Love architecture? Here are 6 must-visit buildings across Canada
on May 23, 2019 at 7:00 am
If you’re a lover of majestic, unique, and beautiful buildings, here’s a list of ... concrete — but it included inspiration from the timber architecture of the Northwest Coast First Nations ... […]
Glass skyscrapers: an environmental folly that could have been avoided
on May 20, 2019 at 6:38 pm
Preventing overheating in glass buildings has proven enormously difficult – even ... drawing on his experience constructing timber-framed glasshouses. Though recognised as a risky idea at the time, ... […]
Rehab center made taller to protect wetlands on Hutchinson Island
on May 20, 2019 at 1:15 pm
Construction crewmen from York Bridge Concepts work on a 267-foot timber vehicular bridge on Tuesday ... land they had left to work with," Grande said. The facility's four buildings, Grande said, "are ... […]
New mass timber building in Des Moines is the nation's first
on May 19, 2019 at 6:19 am
There are about 200 mass timber buildings across 36 states, but the Des Moines building was the first to use the dowel-laminated product. Each panel of mass timber is about 8 feet wide and 20 feet ... […]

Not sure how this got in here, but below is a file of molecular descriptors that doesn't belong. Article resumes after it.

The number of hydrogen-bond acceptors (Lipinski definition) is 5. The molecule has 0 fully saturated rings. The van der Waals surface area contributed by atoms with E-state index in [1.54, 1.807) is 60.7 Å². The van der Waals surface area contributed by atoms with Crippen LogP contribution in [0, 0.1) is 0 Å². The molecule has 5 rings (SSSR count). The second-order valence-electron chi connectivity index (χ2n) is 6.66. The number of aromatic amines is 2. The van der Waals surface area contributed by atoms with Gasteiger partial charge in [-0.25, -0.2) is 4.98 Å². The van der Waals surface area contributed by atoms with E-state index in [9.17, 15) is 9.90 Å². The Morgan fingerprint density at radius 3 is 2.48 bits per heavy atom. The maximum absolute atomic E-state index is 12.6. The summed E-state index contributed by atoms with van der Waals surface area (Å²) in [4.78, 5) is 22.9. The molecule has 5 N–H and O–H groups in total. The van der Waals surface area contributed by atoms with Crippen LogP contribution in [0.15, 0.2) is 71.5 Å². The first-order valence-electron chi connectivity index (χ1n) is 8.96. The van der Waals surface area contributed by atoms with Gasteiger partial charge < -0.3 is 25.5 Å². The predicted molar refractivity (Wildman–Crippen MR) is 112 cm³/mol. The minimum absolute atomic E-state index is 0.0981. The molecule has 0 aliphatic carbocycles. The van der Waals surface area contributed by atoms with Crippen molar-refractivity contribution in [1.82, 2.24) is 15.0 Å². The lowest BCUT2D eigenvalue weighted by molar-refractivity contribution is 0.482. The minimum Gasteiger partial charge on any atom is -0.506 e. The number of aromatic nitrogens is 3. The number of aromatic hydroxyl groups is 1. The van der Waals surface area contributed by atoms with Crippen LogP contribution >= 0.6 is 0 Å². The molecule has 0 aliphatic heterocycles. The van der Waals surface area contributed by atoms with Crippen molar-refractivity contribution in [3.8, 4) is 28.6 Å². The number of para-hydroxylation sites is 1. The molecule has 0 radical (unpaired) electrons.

How glass skyscrapers took over the world–and why we need to stop building them
on May 17, 2019 at 9:57 am
Preventing overheating in glass buildings has proven enormously difficult–even in ... drawing on his experience constructing timber-framed glasshouses. Though recognized as a risky idea at the time, ... […]
Sustainable cities can’t rely on concrete. Let's try algorithmically designed timber buildings
on May 16, 2019 at 9:07 am
Construction relies heavily on cement, the production of which is responsible for approximately 8 percent of global carbon dioxide emissions. Architect Gilles Retsin suggests that we should look ... […]
World's tallest hybrid timber tower planned for Canada
on May 16, 2019 at 5:36 am
As tall timber construction continues to grow in ... As a part of the CaGBC (Canada Green Building Council) Zero Carbon Buildings Pilot program, Canada's Earth Tower will be a zero emissions ... […]
Glass skyscrapers: a great environmental folly that could have been avoided
on May 14, 2019 at 5:46 am
Preventing overheating in glass buildings has proven enormously difficult ... drawing on his experience constructing timber-framed glasshouses. Though recognised as a risky idea at the time ... […]
Cost estimates for Middlemore Hospital's leaky buildings balloons
on May 13, 2019 at 11:56 am
Those timber frames have been rotting for at least a decade ... said the rise in indicative costs was "quite high". "But leaky buildings are notoriously difficult to scope, it's difficult to ... […]
via Bing News